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The efficacy of four biological nematicides on root-galling, root-knot nematode (Meloidogyne incognita) reproduction, and shoot weight of tomato (Solanum lycopersicum) grown in stone wool substrate or in pots with sandy soil was compared to an oxamyl treatment and a non-treated control. In stone wool grown tomato, Avid® (a.i. abamectin) was highly effective when applied as a drench at time of nematode inoculation. It strongly reduced root-galling and nematode reproduction, and prevented a reduction in tomato shoot weight. However, applying the product one week before, or two weeks after nematode inoculation was largely ineffective. This shows that Avid® has short-lived, non-systemic activity. The effects of Avid® on nematode symptoms and reproduction on soil-grown tomato were only very minor, probably due to the known strong adsorption of the active ingredient abamectin to soil particles. The neem derived product Ornazin® strongly reduced tomato root-galling and nematode reproduction only in stone wool and only when applied as a drench one week prior to nematode inoculation, suggesting a local systemic activity or modification of the root system, rendering them less suitable host for the nematodes. This application however also had some phytotoxic effect, reducing tomato shoot weights. The other two products, Nema-Q™ and DiTera®, did not result in strong or consistent effects on nematode symptoms or reproduction.
Because of short rotations and fallow periods and relatively high soil temperatures, greenhouse vegetable and flower production has traditionally been susceptible to problems caused by soil-borne fungi and nematodes. To remediate problems, soil disinfection with steam was initially used, to be followed during the 1960’s by cheaper and more effective soil fumigation with methyl bromide. Concerns about the toxicity and associated negative impact of methyl bromide on the environment led to a ban on its’ use. As an alternative, cultivation of greenhouse vegetable and flower crops on artificial substrates was developed in the early 1970s (Amsing, 2004; Lehman, 1987). One type of substrate that is particularly popular in Europe is “rockwool” or “stone wool” made by Grodan®. The substrate is made by liquefying basalt under high temperatures, spinning it into threads, cooling it down, and compressing it into wool slabs, blocks or plugs (www.grodan.com). The major advantages of using substrate include that it allows growers to start a crop in a pathogen-free medium, to better control water, aeration, nutrition, and root distribution according to specific crop requirements (Ehret et al., 2001), and that poor or unsuitable soil types are no longer restrictive in choosing growing locations. According to Ehret et al. (2001) the majority of greenhouse crops are grown on artificial substrates. Specific data for the percentage or acreage of the different greenhouse crops that are grown on substrate, or the types of substrates used, are not available for California or the USA, but a large percentage of vegetable and flower propagation for greenhouse production in the USA is done on Grodan® stone wool plugs and blocks (R. Wyatt, Grodan Inc., pers. comm.).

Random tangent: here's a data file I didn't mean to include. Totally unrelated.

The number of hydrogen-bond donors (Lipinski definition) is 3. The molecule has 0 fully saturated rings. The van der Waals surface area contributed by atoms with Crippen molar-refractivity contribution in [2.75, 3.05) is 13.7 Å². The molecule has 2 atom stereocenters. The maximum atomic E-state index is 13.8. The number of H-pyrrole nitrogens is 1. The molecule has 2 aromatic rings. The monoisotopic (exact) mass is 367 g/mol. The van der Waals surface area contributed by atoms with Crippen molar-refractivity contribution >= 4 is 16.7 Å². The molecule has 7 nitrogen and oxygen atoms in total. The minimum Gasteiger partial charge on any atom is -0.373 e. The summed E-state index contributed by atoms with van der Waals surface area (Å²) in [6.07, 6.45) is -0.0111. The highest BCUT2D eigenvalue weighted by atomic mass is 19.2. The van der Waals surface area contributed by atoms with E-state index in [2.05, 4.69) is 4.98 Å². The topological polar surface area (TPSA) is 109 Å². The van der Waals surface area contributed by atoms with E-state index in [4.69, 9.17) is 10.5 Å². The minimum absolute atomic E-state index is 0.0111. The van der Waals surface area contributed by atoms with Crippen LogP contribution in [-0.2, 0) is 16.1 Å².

An enquiry of a California grower of cut-flower roses on stone wool who had noticed a slow but steady decline in production, led us to sample the substrate for the presence of nematodes. Very high numbers of the second-stage juveniles (J2) of the root-knot nematode Meloidogyne hapla were found. A literature search revealed that in The Netherlands, where 90% of rose acreage is on substrate, approximately 10% of substrate-grown roses (80 ha) were infested with M. hapla (Amsing, 2004). The damage potential of M. hapla on roses remains unclear. In a pot study using a light clay soil, Amsing (1986) reported that plants grown in M. hapla infested soil (inoculum between 18-386 J2/100 ml soil) produced 19% fewer flowers per plant, and that flower weight was reduced by 12% compared to the no-nematode control over a 13 month period. Later however, Amsing et al. (2005) failed to observe significant effects of M. hapla on substrate-grown roses, in spite of high root infestations (1,800-2,800 M. hapla per g root) 12 months after nematode inoculation.
To manage nematode infestations in substrates, several studies have focused on identifying and eliminating the sources of nematode infestation, such as infested planting material or rainwater catch basins (Garcia Victoria and Amsing, 2007; Amsing, 2004). Once infestation has occurred however, there are few options to manage nematodes post-plant. In California, Vydate®, a systemic post-plant nematicide, is registered for use in several vegetable crops, but not in ornamentals. There are however several biological pesticides with potential nematicidal activity that could be used as a post-plant application to manage root-knot nematodes in substrate-grown crops. The goal of this study was to evaluate the efficacy of several of these products both when applied to stone wool substrate and when applied to soil. For the experiments in this study we used tomato as an assay plant, because of its’ relative rapid growth and obvious root symptoms (i.e. galling) in response to nematode infestation, and because it is also grown on stone wool in greenhouse production, and the root-knot nematode species M. incognita because of its’ relatively short life cycle and high reproductive rate on tomato. The biological products tested were DiTera®, and Nema-Q®, (registered nematicides), Ornazin® (insecticide/nematicide registered for greenhouse ornamentals and vegetables), and Avid® (insecticide registered for greenhouse ornamentals).